The goal is to spend the golden egg, and not slaughter the goose. It truly is the goal to have a pot of money growing at a rate faster than the income you are drawing off of it, especially if you hope to have leftovers to leave behind to future generations. The “endowment” lessons we learned from Benjamin Franklin when he left money in trust to grow for a 100 years before it was used, gave the university entrusted with the money a valuable opportunity to learn about money. He was a talented teacher. Compounding interest and geometric growth is a mind blowing concept, and one we should not forget! It works in reverse as well in forward! We call that, debt.
In owning assets, and using assets to create more wealth, you nurture and encourage an economy. We do well with small, local economies better than one big federal one. Government should handle the big pieces, to help hold together the states, and their local infrastructure. Every state should have its own flavor and color. We don’t all have to look alike and be one big America. We are a United States of America.
If we need to adjust social security, or retirements, it makes sense that those pension funds own some of the real estate old people live in. Then we get our Social Security payments put back into the system. It’s actually a good thing. Cost of living adjustments are meant to help keep up with inflation. If we can bring products to market for a fair price, and not run up costs, then inflation isn’t a problem that needs to be controlled.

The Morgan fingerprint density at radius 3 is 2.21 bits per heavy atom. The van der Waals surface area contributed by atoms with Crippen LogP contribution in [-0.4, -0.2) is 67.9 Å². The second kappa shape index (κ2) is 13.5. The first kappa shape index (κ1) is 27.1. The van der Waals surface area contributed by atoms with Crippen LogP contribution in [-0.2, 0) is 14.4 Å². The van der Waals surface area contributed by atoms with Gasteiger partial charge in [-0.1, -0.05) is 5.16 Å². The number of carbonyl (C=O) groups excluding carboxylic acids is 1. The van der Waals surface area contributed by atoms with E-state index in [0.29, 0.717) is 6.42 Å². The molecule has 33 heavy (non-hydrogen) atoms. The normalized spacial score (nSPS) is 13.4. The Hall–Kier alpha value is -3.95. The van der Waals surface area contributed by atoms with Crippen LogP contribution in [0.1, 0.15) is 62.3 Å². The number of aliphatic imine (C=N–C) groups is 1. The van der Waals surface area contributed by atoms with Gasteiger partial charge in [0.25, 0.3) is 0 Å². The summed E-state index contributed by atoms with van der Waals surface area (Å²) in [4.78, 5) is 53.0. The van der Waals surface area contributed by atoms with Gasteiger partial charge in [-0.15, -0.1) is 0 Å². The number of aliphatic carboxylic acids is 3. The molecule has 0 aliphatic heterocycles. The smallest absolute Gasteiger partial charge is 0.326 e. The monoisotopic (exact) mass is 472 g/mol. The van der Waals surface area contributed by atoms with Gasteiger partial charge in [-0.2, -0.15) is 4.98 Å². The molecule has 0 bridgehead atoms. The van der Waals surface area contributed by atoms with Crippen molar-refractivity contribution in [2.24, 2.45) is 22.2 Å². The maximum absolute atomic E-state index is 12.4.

When General Motors got itself into trouble, I wondered why we didn’t just buy each one of those union workers a house with all their pension money. It was much cheaper than providing a government bail out. Let them each own an asset to live in, be proud of, and be a part of their community. It is far better to nurture and let a community take care of itself. It would have been cheaper to buy up the mortgages of the union workers and own all that debt in one managed pool. We have made a mess of this real estate market across the country.
The mortgage market went crazy in 2003. Temptation took over and greed was rampant. At all levels. There is a whole indutry that has fallen in our economy associated with real estate, mortgages, escrow and title, appraisers, termite and handymen, and onto new construction. They are lost jobs, and lost souls as they try to regroup.
It takes a lot to start up a steam engine from a stopped position. It takes a lot of energy to get things rolling forward. The easiest way to make it happen is to focus on where we need to be in 2050 and 2100, and work backwards to what we need to do now. That’s what we call planning!